# Projects

At the core of the Meltano experience is your Meltano project, which represents the single source of truth regarding your ELT pipelines: how data should be integrated and transformed, how the pipelines should be orchestrated, and how the various components should be configured.

Since a Meltano project is just a directory on your filesystem containing text-based files, you can treat it like any other software development project and benefit from DevOps best practices such as version control, code review, and continuous integration and deployment (CI/CD).

You can initialize a new Meltano project using meltano init.

# meltano.yml project file

At a minimum, a Meltano project must contain a project file named meltano.yml, which contains your project configuration and tells Meltano that a particular directory is a Meltano project.

The only required key is version, which currently always holds the value 1.

# Configuration

At the root of meltano.yml, and usually at the top of the file, you will find project-specific configuration.

In a newly initialized project, only the send_anonymous_usage_stats setting will be set.

To learn which settings are available, refer to the Settings reference.

# Plugins

Definitions of plugins you've added to your project using meltano add are stored under the plugins key, nested under a key named after the plugin type (e.g. extractors, loaders).

At a minimum, a plugin definition must have a name and a pip_url (its pip install argument).

# Known plugin references

A plugin definition without a namespace is a reference to a known plugin with the same name:

plugins:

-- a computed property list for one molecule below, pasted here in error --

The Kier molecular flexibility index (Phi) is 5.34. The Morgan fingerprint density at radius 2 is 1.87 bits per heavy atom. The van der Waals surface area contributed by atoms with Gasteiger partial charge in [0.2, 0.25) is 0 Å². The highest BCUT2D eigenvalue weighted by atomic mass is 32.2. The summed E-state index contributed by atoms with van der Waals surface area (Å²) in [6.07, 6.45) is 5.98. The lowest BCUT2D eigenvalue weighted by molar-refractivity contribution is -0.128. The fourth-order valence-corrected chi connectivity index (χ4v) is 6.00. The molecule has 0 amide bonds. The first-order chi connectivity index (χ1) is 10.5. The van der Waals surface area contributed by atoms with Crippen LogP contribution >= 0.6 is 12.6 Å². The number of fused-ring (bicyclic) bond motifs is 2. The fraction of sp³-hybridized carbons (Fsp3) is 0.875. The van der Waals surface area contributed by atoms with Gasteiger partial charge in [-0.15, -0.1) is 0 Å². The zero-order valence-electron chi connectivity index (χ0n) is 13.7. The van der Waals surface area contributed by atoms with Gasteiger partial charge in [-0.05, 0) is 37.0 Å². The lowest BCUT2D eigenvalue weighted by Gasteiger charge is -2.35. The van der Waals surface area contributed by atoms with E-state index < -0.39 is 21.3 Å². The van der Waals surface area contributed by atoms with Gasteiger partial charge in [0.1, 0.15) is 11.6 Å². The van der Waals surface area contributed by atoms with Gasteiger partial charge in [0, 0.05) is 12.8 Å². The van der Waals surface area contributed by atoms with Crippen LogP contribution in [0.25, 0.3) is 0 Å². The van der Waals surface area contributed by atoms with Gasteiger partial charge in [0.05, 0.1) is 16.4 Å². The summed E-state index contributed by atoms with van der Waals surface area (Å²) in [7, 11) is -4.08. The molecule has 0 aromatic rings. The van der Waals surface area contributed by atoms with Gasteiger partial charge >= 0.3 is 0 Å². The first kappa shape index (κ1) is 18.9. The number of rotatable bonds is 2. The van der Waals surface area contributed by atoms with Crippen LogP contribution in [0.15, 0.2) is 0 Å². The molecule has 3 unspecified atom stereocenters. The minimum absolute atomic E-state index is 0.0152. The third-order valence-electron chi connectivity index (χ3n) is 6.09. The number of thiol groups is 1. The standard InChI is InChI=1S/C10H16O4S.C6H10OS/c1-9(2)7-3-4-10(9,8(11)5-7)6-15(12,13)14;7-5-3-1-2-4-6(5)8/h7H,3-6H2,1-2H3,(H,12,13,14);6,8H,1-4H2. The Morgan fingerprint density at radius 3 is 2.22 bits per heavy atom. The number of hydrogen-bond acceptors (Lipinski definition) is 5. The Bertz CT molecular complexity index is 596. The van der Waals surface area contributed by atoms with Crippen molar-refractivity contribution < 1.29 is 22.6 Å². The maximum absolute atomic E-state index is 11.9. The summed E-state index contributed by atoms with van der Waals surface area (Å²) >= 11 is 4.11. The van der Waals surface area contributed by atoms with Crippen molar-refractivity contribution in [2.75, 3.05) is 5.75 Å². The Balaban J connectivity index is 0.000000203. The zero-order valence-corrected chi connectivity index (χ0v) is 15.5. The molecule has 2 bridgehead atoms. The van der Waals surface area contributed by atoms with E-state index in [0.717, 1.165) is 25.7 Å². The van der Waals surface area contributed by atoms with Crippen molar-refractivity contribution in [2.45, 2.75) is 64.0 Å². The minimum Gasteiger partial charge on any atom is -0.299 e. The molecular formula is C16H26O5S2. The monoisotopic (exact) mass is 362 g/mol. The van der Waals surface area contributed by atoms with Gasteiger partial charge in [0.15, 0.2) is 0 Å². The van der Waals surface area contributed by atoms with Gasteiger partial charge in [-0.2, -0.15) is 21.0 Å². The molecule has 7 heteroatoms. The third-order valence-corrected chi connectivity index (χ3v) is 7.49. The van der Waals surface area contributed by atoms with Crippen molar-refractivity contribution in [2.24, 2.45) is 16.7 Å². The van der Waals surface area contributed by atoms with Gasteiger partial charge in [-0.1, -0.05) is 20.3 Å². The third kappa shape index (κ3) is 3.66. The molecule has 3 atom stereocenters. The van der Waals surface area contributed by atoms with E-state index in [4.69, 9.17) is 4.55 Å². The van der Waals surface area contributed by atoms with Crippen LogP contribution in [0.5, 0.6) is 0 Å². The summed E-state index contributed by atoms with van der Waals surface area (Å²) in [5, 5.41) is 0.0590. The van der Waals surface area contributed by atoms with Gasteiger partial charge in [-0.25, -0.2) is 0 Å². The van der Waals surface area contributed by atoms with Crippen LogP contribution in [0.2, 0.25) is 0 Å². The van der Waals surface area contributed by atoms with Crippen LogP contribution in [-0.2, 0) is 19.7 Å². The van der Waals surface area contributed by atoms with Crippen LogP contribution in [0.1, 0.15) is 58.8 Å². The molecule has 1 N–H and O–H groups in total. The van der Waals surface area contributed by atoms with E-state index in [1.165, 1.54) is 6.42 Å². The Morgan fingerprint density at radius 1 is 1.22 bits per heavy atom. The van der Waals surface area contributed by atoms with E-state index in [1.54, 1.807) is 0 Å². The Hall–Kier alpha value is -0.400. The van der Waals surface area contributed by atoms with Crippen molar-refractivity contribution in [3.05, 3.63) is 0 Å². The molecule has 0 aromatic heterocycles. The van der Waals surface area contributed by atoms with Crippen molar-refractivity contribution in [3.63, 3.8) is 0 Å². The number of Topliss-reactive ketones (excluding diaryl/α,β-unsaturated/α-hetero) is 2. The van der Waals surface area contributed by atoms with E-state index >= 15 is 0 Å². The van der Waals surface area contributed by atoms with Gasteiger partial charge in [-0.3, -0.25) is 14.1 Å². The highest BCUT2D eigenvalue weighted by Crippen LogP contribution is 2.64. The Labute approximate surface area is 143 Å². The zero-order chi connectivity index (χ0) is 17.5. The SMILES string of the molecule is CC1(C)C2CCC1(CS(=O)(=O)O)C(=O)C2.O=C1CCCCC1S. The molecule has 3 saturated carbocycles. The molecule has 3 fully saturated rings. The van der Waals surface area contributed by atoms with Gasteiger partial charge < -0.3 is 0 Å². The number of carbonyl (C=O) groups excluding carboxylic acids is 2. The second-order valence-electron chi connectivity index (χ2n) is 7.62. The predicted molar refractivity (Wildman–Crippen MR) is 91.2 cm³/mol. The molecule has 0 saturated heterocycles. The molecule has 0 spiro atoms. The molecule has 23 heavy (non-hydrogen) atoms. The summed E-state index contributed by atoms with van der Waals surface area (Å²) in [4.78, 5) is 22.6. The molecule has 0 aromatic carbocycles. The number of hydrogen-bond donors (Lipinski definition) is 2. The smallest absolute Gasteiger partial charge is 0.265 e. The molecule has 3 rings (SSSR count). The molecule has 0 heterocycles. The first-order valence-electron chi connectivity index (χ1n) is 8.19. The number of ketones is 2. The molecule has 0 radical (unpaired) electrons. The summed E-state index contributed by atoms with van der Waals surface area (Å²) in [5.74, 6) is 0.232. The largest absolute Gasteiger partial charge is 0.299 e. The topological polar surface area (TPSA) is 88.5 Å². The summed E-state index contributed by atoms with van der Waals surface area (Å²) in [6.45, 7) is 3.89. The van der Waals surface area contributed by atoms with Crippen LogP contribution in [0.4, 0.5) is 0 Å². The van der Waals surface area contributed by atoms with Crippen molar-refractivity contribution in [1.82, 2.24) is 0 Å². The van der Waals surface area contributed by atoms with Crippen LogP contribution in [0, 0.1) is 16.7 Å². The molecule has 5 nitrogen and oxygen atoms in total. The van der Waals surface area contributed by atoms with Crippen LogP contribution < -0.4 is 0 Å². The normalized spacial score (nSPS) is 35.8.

extractors:
  - name: tap-gitlab
    pip_url: git+https://gitlab.com/meltano/tap-gitlab.git

These plugins inherit their metadata (executable, capabilities, and settings; see below) from the known plugin definition.

# Custom plugins

When a namespace is specified, we're dealing with a custom plugin definition instead, and additional properties executable, capabilities, and settings are available:




 

 
 
 
 
 
 
 
 
 

plugins:
  extractors:
  - name: tap-covid-19
    namespace: tap_covid_19
    pip_url: tap-covid-19
    executable: tap-covid-19
    capabilities:
    - catalog
    - discover
    - state
    settings:
    - name: api_token
    - name: user_agent
    - name: start_date

# Plugin configuration

A plugin's configuration is stored under a config key. Values for plugin extras are stored among the plugin's other properties, outside of the config object:







 
 

extractors:
- name: tap-example
  pip_url: tap-example
  config:
    # Configuration goes here!
    example_setting: value
  # Extras go here!
  example_extra: value

# Schedules

Definitions of pipeline schedules you've created using meltano schedule are stored under the schedules key.

A schedule definition must have a name, extractor, loader, transform and interval:

schedules:
- name: foo-to-bar
  extractor: tap-foo
  loader: target-bar
  transform: skip
  interval: '@hourly'

Pipeline-specific configuration can be specified using environment variables in an env dictionary: